Sometimes it is all about money…


Sermon for St Mary’s Whitkirk giving campaign – Oct 14th.

Honestly, today’s gospel was not our choice – it’s in the lectionary – make of that what you will! So we have a rich man hearing he’s as much chance of entering the kingdom of heaven as a camel has getting through the eye of a needle.

Camel…needle…not much chance then!

Of course there are other ways of interpreting this. I’ve a lovely children’s book, where a very grand, heavily laden camel tries to get through a tiny gate – conveniently called the needle’s eye. He only manages when he’s willing to be unloaded until he looks very ordinary…and then wriggle in a very undignified way.

We could say it’s really about pride, and love of money, that Jesus spoke to this particular man…who did many good things…but was a real miser. Actually though, Jesus made a general point: “It’s easier for a camel to go through the eye of a needle than for someone who is rich to enter the kingdom of God”

I’m afraid it is about money.

Because entering God’s kingdom isn’t firstly about being or doing good, it’s about being willing to have God as king. So it’s about giving up control and trusting in God…it’s about being rescued from slavery to things that don’t bring life. Following Jesus gives us life – money stops us receiving that life fully. “Sell what you own – then come, follow me”; Jesus says this because he knows money gets in the way of following him.

And I think in our hearts we know Jesus is right. We know the poor are often the most generous…that once we have the security of some money we can’t help feeling that we need just a little more to keep us safe. It starts as common sense, making sure we can keep our house, aren’t a burden on others, can help our children out. But we so easily move on to thinking…if some money is good – more money must be better.

We struggle with today’s gospel because it seems to suggest having money is wrong. But here is a good man. Jesus loves him – but knows his wealth is a barrier between him and God.

And we don’t know whether he did sell all he owned…we just know he went away grieving because it was a very hard thing Jesus asked of him. And, camels and needles aside, we know exactly what he’s feeling. Of course we do – otherwise I wouldn’t be preaching this sermon, surrounded by banners urging us to part with our money.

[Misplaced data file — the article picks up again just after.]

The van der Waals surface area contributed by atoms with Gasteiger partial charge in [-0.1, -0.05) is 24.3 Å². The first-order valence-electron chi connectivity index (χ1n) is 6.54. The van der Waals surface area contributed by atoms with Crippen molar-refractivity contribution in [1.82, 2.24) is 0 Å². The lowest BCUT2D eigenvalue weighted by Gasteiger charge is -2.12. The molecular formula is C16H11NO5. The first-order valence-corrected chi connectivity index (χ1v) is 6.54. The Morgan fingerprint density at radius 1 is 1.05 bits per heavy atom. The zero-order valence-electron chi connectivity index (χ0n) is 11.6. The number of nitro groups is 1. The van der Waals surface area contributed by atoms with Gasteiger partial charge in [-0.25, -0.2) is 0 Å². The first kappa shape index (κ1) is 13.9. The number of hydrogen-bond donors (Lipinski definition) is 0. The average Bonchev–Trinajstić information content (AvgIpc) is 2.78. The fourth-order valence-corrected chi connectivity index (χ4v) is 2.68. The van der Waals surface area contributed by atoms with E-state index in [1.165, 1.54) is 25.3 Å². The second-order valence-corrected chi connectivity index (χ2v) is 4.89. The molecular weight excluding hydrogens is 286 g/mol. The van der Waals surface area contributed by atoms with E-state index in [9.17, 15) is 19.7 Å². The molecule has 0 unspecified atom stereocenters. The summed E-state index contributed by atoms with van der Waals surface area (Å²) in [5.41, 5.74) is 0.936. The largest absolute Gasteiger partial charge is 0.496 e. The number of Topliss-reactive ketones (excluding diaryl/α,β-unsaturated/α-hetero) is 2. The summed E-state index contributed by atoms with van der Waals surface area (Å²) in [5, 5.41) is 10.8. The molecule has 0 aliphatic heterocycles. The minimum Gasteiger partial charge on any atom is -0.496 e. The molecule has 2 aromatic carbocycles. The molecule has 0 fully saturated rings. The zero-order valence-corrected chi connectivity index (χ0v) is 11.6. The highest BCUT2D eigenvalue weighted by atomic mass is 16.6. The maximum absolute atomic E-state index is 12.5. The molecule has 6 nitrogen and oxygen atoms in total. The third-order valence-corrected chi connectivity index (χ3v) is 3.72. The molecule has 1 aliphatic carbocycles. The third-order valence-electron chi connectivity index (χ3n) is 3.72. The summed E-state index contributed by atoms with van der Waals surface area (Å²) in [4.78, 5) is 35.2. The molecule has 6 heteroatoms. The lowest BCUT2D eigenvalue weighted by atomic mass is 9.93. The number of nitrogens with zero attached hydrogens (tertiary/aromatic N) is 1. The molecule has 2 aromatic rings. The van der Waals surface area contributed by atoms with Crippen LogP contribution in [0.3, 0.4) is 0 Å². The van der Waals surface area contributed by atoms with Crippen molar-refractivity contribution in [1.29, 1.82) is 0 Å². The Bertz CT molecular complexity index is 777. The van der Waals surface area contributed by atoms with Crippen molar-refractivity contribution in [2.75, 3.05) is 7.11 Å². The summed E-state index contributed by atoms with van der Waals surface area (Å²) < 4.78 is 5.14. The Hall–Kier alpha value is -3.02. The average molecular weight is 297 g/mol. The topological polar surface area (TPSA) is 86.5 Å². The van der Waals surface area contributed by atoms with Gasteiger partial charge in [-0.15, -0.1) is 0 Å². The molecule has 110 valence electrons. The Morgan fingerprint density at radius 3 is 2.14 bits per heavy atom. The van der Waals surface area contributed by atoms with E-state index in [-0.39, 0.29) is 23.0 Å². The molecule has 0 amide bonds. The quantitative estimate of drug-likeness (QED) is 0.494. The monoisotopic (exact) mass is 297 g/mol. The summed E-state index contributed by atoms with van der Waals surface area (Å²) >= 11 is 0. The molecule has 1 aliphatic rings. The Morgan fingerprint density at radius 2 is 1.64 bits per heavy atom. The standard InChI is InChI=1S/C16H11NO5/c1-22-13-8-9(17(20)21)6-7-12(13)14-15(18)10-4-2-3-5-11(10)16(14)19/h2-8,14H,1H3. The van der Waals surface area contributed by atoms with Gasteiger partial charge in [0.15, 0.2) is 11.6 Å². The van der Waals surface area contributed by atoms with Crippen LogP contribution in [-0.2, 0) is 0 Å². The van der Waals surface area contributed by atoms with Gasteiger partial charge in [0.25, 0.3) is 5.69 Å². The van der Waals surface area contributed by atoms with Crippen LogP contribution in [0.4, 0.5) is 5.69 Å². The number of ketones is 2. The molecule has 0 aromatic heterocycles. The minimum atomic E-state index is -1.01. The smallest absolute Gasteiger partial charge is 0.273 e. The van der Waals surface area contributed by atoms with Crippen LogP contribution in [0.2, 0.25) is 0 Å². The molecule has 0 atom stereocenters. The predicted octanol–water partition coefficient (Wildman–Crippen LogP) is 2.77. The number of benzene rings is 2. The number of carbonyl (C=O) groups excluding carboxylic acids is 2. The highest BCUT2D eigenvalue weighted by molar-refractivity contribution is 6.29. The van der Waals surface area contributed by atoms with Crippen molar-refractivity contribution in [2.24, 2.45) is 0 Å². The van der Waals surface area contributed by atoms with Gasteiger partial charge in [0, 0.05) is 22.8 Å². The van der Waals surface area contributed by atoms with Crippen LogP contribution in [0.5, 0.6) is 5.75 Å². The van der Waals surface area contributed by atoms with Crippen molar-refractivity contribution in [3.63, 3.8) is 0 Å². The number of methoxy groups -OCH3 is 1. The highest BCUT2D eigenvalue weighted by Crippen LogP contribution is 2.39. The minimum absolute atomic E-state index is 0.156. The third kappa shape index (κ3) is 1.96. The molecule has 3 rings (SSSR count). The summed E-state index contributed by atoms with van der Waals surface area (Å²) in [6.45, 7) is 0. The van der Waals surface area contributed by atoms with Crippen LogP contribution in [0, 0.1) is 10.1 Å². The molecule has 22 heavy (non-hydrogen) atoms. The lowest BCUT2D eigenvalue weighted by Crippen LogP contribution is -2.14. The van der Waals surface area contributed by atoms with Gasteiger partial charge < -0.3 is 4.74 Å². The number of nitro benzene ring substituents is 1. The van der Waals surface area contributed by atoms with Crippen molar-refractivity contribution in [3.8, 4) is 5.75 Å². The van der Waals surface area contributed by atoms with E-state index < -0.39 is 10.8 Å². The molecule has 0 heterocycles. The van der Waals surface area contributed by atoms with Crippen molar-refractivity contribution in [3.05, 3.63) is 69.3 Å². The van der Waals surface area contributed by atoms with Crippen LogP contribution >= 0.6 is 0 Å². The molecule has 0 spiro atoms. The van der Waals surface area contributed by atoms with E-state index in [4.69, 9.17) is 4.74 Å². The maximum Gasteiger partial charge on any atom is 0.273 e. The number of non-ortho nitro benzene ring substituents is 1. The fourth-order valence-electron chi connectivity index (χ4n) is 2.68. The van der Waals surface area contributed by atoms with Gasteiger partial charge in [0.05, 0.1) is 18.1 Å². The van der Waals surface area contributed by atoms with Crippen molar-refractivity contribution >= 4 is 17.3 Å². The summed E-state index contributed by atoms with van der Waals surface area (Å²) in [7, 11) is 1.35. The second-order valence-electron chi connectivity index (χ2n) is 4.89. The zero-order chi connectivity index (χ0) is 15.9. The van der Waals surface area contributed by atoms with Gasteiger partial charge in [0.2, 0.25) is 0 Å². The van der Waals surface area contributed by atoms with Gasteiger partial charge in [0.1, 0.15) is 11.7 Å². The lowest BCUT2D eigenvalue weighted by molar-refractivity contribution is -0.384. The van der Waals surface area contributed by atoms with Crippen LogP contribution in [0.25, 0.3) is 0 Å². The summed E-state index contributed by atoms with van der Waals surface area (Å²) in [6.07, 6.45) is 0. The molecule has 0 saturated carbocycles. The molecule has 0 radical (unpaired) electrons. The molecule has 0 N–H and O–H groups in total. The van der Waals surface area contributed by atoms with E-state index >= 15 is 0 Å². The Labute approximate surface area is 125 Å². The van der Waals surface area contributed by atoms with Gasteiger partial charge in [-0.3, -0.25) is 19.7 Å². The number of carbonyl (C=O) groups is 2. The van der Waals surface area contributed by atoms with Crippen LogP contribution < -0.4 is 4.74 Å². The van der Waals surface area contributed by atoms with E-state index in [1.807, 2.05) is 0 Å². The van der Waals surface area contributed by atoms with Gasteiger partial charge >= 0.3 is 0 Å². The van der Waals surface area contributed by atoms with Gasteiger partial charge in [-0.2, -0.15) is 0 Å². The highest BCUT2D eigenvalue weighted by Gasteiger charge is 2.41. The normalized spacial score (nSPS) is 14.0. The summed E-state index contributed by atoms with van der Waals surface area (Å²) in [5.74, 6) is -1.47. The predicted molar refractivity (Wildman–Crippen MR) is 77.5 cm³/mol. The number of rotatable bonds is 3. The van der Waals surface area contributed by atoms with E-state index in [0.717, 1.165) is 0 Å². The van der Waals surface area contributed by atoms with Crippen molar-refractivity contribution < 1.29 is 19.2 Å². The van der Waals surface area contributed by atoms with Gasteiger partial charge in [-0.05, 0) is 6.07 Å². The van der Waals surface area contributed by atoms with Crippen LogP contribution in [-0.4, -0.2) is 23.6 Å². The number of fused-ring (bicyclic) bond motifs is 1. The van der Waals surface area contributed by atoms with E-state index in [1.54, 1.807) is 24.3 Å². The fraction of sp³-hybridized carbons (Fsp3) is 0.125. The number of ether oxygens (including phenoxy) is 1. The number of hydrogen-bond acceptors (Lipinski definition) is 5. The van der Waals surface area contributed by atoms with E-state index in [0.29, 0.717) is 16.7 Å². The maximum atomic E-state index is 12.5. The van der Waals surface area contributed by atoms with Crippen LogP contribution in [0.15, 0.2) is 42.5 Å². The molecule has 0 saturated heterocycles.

In the last year we’ve needed new servers, cleaning teams, flower arrangers – people have volunteered for all of them. I know when people are ill or lonely because you care enough to find out. When I visit – one of you has been there before me.

You work tirelessly for the kingdom of God in Whitkirk – but we’re still struggling to pay our parish share. And it’s the same story all over the diocese.

“It’s easier for a camel to go through the eye of a needle than for someone who is rich to enter the kingdom of God” There’s just something about money…

So many Christians give time and effort until they’re exhausted…give generously to one off collections or appeals…but struggle with committing to regular giving into the future. Why? Money’s not bad – but it does seem to be dangerous. I don’t think it’s about being mean; it’s about control over our lives. We don’t know what’s round the corner, but we reckon whatever it is – money will help.

There are two things I’d like to say to that…firstly, I’m not suggesting you sell all you have…I’m not even sure Jesus really expected that. But I do believe Jesus was talking about money and how it gets in the way of life with him. We end up trusting money first and God second…which might give us security – but doesn’t give us life.

So secondly I’d like to ask you a question…a question I was once asked during a similar giving campaign…a question that challenged my faith as well as my giving.

“Would you notice the difference if you doubled your giving?”

At the time I was giving about £10 a week…but I’m not suggesting I was being generous – far from it. My giving wasn’t something I’d really thought about, let alone prayed about – it definitely wasn’t part of my relationship with God. I’d arrived at that weekly offering simply because it I didn’t even have to think about its impact on my life.

“Would I notice the difference if I doubled my giving?”…would I have to think more carefully about going out for a cup of coffee?…would it alter what I could put in my trolley at the supermarket?…would we have to change our summer holiday plans? When I thought about it honestly…the answer was no and I felt quite ashamed.

But it was still a scary thought: double my giving? Scary because money really does develop a hold over us and I was being asked to loosen that hold; but life-giving because it helped me deepen my trust in God.

So I offer you that question as you consider your giving prayerfully this week.

“Honestly – would you notice the difference if you doubled your giving?”

The answer may be yes…I know some of you give to the extent that it already makes a difference to your lives. If it is, unlike me, you don’t need that question. Thank you, both for your generosity and for your vision.

Because it’s not just about not having to worry about Parish share (although that will be lovely)…it’s about being part of God’s Kingdom.

Our parish share does seem huge – but by asking for it, our diocese is giving us a gift…an opportunity to deepen our life-giving relationship with God…an opportunity to be part of God’s kingdom…a kingdom that will surely include a Christian presence in every parish…speak to the needs of the city…feed the hungry…give people hope.

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